Trending Topics: The Good and the Bad

January 4, 2010

Trending topics are becoming a big deal, but they aren’t without their problems. It seems like exactly the kind of tool that should help people solve their issues with information overload, but so far, current implementations are not up to this task. This has led some to prematurely declare them useless. I think they show much promise and that it’s too early to judge.

It’s probably best to start with the problem statement. Trending topics are a distillation of the popular things in some data set, usually during a certain time frame. For example, Google publishes their Year-End Zeitgeist reports with the topics that were the fastest rising or falling through an entire year. On the other end of the spectrum, my company Collecta and sites like Twitter try and distill trends on much shorter timescales.

The Importance of Time

Clive Thompson lamented that there were no insights to be had in Twitter’s top trends of 2009, which included topics like Tiger Woods and Michael Jackson:

These subjects are all screamingly obvious, each having been long ago chewed into a tasteless cud by the 24-hour news cycle.

This is, of course, absolutely true. This is also the way it is supposed to work. When you ask the question “what were the most important trends of 2009?”, you are going to get an answer that includes mostly stuff that you remember. Once something is big enough to be a trend in the context of an entire year on a large service, it probably received lots of coverage in mainstream sources and probably showed up in pop culture references on TV.

The problem is that this statement is not true when you look at these trends in the context of time. When Michael Jackson died, social media sites received millions of updates and comments as people expressed their feelings. This immediately made it a trending topic. This was not blindingly obvious before it happened.

There are now lots of stories that break on social media sites like Twitter before the mainstream press covers them. Some of these events trend before the general public is aware of them, and in these cases, the trending topics fulfill some of their potential.

Without the context of time, everyone should know the trending topics; that’s why they trended in the first place.


It’s no secret that mainstream news in the US is very domestically focused. A news story about a celebrity is likely to displace real news from elsewhere in the world. The same situation exists in most countries, I imagine.

Fortunately, the Internet is a global community, and this can be seen in trend data. For example, Iran was trending on social media sites before it got much coverage in mainstream press.

For an Iranian, or someone with Iranian friends and family, news of Iran is likely to be extremely important. These kind of trends show up very quickly on the Internet, which has participants from the far corners of the Earth.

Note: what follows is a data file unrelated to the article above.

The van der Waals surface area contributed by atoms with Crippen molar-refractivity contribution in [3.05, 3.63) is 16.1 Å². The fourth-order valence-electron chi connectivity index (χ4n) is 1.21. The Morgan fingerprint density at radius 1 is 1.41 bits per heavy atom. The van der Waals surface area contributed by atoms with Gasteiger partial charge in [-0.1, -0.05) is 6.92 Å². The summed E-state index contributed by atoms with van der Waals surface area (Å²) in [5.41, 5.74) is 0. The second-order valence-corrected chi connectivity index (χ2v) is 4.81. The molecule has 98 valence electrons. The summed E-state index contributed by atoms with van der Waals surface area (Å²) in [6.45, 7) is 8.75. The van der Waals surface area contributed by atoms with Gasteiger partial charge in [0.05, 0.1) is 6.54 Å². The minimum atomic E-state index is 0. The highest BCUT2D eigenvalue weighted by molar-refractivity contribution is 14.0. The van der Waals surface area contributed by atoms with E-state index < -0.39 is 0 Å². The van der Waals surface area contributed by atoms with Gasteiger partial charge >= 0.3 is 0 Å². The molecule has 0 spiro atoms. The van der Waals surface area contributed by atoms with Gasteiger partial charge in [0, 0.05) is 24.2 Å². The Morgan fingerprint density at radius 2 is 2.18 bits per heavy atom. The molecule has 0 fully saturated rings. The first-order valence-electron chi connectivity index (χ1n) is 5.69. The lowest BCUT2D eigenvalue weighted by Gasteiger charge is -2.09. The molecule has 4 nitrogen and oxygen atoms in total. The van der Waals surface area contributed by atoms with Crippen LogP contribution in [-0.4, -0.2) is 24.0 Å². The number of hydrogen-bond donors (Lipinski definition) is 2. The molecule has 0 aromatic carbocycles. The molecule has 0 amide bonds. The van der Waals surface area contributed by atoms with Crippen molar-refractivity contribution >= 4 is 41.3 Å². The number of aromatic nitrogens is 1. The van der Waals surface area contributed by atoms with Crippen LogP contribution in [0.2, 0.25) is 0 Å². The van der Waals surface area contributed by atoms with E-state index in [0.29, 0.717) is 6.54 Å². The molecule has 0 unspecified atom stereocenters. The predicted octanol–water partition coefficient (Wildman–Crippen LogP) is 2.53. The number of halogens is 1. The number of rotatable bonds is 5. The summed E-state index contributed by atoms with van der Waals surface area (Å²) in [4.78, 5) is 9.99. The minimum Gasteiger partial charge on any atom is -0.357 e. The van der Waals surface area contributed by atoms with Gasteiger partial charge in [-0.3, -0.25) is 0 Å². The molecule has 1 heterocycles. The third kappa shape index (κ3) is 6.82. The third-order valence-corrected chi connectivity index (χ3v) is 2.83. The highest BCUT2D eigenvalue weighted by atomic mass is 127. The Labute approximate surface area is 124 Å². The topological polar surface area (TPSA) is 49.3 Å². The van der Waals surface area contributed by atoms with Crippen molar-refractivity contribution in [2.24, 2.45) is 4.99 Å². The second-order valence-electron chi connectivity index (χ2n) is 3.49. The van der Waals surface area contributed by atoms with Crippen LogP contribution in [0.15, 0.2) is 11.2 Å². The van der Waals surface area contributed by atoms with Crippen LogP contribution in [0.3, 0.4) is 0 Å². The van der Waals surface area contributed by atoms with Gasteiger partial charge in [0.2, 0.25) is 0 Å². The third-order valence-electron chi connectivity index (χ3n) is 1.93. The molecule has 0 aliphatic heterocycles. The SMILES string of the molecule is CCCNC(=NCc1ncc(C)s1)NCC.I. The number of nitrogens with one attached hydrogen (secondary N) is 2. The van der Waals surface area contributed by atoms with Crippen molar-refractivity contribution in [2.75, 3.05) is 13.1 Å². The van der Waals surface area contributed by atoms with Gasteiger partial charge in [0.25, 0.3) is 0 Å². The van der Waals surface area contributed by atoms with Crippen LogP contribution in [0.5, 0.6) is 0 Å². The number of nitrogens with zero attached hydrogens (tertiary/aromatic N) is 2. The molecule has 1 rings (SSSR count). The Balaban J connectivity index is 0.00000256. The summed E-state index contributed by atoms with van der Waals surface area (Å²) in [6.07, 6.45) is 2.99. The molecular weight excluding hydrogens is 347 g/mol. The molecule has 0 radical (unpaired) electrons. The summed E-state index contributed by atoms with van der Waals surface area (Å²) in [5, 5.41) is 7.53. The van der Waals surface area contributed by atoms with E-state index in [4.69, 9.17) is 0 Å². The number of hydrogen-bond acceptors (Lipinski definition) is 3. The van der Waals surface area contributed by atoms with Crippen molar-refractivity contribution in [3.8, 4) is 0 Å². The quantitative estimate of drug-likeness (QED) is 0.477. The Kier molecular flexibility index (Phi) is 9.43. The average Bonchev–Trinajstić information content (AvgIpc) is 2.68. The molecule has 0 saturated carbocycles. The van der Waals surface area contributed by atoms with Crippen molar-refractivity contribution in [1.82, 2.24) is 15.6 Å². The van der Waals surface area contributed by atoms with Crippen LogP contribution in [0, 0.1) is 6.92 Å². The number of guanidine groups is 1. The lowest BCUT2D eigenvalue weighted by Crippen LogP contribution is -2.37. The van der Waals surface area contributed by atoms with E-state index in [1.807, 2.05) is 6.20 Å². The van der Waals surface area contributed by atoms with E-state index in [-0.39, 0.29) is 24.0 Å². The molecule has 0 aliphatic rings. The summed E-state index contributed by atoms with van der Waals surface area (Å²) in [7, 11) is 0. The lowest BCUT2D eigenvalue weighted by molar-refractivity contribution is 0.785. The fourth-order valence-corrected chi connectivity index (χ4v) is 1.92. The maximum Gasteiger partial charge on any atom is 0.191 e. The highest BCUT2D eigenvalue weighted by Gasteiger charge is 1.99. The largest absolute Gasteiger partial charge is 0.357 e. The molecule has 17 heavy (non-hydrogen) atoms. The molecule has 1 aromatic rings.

If you look at the trend data for a site like Twitter or Google and compare that data to US magazines and newspapers, I think the difference will be one of geography. Many topics will surely overlap, as they are of general interest, but where the topics are disjoint will reveal local bias.

Select Data Sets

I think trending shines most brightly when it can be arbitrarily applied to various data sets. The fact that Iran is a trending topic is interesting, but if I really want to understand what’s going on, I want to know what is trending within that topic.

Similarly, I may want to see what is trending among my friends or among people within my city. Or to use an example close to my own work, you might want to know what is trending related to arbitrary keywords.

This eliminates a lot of the triviality of current trending. I wouldn’t expect to see a trending topics list for 2009 among my friends to look very much like the global one. It’s likely to contain a lot of technical topics and be less focused on entertainment.

Applying this to arbitrary keywords will yield some interesting surprises. What were the trending topics for your company or your product? Even if you’ve read every post people have written about the subject, you may fail to see the general trend.

Naive Algorithms

The main flaw with current trending topics implementations are that they are fairly simply algorithms that are easily gamed. These algorithms are the low hanging fruit; they tend to do a reasonable job if you finesse them, but they aren’t sophisticated.

Bradford Cross recently wrote an awesome piece on the current state of various AI techniques. One of the parts that resonated with me was “Pandora is not the state of the art.” It may seem like magic, but behind the scenes the learning algorithms are shallow and not scalable.

We are not up to the “state of the art” in trending yet, either. Luckily, unlike Pandora, most people think the current trending implementations are not great. This means companies will be pressured by users to investing in the research and design necessary to improve these systems.

I think it’s much too early to write off trending topics as useless. There are some real promising features that are on offer including faster detection, removing local bias, and applying trends to arbitrary data sets. However, it’s going to take some real work to get where people expect it to be.

Trending Topics: The Good and the Bad - January 4, 2010 - Jack Moffitt